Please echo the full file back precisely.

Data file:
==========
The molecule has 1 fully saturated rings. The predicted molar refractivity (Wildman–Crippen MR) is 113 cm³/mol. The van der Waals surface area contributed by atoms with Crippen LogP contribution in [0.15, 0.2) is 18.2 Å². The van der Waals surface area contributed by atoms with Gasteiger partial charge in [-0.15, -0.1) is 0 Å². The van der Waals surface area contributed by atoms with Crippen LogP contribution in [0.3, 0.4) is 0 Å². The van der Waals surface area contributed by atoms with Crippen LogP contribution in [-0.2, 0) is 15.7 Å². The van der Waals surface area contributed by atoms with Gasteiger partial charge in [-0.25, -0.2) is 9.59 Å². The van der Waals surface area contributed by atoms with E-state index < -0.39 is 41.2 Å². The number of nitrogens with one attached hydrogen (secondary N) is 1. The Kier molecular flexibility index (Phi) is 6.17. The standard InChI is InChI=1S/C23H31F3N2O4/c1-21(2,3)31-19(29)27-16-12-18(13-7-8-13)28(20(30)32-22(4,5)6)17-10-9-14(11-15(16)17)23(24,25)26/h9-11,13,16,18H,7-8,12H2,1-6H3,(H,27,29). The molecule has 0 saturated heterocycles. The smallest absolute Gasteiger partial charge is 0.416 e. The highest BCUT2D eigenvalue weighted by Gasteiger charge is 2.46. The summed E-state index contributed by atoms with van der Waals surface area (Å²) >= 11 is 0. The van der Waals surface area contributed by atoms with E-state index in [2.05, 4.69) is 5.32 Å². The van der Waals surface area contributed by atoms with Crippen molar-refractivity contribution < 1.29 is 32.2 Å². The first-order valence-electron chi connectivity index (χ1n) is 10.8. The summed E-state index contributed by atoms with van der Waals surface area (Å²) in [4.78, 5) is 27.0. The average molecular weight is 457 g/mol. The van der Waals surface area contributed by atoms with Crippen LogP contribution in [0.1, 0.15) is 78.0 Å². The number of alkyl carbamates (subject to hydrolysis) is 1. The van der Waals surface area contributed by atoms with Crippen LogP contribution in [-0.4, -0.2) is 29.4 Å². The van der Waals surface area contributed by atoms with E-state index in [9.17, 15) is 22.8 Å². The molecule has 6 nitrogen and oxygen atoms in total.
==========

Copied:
The molecule has 1 fully saturated rings. The predicted molar refractivity (Wildman–Crippen MR) is 113 cm³/mol. The van der Waals surface area contributed by atoms with Crippen LogP contribution in [0.15, 0.2) is 18.2 Å². The van der Waals surface area contributed by atoms with Gasteiger partial charge in [-0.15, -0.1) is 0 Å². The van der Waals surface area contributed by atoms with Crippen LogP contribution in [0.3, 0.4) is 0 Å². The van der Waals surface area contributed by atoms with Crippen LogP contribution in [-0.2, 0) is 15.7 Å². The van der Waals surface area contributed by atoms with Gasteiger partial charge in [-0.25, -0.2) is 9.59 Å². The van der Waals surface area contributed by atoms with E-state index < -0.39 is 41.2 Å². The number of nitrogens with one attached hydrogen (secondary N) is 1. The Kier molecular flexibility index (Phi) is 6.17. The standard InChI is InChI=1S/C23H31F3N2O4/c1-21(2,3)31-19(29)27-16-12-18(13-7-8-13)28(20(30)32-22(4,5)6)17-10-9-14(11-15(16)17)23(24,25)26/h9-11,13,16,18H,7-8,12H2,1-6H3,(H,27,29). The molecule has 0 saturated heterocycles. The smallest absolute Gasteiger partial charge is 0.416 e. The highest BCUT2D eigenvalue weighted by Gasteiger charge is 2.46. The summed E-state index contributed by atoms with van der Waals surface area (Å²) >= 11 is 0. The van der Waals surface area contributed by atoms with E-state index in [2.05, 4.69) is 5.32 Å². The van der Waals surface area contributed by atoms with Crippen molar-refractivity contribution < 1.29 is 32.2 Å². The first-order valence-electron chi connectivity index (χ1n) is 10.8. The summed E-state index contributed by atoms with van der Waals surface area (Å²) in [4.78, 5) is 27.0. The average molecular weight is 457 g/mol. The van der Waals surface area contributed by atoms with Crippen LogP contribution in [0.1, 0.15) is 78.0 Å². The number of alkyl carbamates (subject to hydrolysis) is 1. The van der Waals surface area contributed by atoms with Crippen LogP contribution in [-0.4, -0.2) is 29.4 Å². The van der Waals surface area contributed by atoms with E-state index in [9.17, 15) is 22.8 Å². The molecule has 6 nitrogen and oxygen atoms in total.